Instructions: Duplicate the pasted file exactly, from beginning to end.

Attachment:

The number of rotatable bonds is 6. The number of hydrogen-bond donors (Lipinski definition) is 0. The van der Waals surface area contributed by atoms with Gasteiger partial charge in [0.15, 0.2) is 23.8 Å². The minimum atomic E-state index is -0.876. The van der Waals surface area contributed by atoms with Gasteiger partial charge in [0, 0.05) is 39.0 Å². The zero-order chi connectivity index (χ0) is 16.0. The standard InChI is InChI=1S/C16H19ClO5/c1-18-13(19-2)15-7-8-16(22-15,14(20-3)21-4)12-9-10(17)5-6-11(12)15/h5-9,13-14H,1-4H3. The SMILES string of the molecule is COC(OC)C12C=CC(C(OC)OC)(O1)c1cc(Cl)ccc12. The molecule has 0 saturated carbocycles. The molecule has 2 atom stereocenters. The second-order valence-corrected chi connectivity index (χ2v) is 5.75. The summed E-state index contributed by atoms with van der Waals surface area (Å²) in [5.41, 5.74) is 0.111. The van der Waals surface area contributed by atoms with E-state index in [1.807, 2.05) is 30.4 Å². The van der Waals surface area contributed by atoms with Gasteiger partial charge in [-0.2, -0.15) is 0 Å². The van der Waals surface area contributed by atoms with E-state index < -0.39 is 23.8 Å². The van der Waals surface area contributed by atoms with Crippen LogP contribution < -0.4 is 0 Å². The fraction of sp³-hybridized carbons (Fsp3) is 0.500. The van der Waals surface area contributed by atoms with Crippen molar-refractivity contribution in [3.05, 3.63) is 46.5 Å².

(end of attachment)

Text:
The number of rotatable bonds is 6. The number of hydrogen-bond donors (Lipinski definition) is 0. The van der Waals surface area contributed by atoms with Gasteiger partial charge in [0.15, 0.2) is 23.8 Å². The minimum atomic E-state index is -0.876. The van der Waals surface area contributed by atoms with Gasteiger partial charge in [0, 0.05) is 39.0 Å². The zero-order chi connectivity index (χ0) is 16.0. The standard InChI is InChI=1S/C16H19ClO5/c1-18-13(19-2)15-7-8-16(22-15,14(20-3)21-4)12-9-10(17)5-6-11(12)15/h5-9,13-14H,1-4H3. The SMILES string of the molecule is COC(OC)C12C=CC(C(OC)OC)(O1)c1cc(Cl)ccc12. The molecule has 0 saturated carbocycles. The molecule has 2 atom stereocenters. The second-order valence-corrected chi connectivity index (χ2v) is 5.75. The summed E-state index contributed by atoms with van der Waals surface area (Å²) in [5.41, 5.74) is 0.111. The van der Waals surface area contributed by atoms with E-state index in [1.807, 2.05) is 30.4 Å². The van der Waals surface area contributed by atoms with Gasteiger partial charge in [-0.2, -0.15) is 0 Å². The van der Waals surface area contributed by atoms with E-state index < -0.39 is 23.8 Å². The van der Waals surface area contributed by atoms with Crippen LogP contribution < -0.4 is 0 Å². The fraction of sp³-hybridized carbons (Fsp3) is 0.500. The van der Waals surface area contributed by atoms with Crippen molar-refractivity contribution in [3.05, 3.63) is 46.5 Å².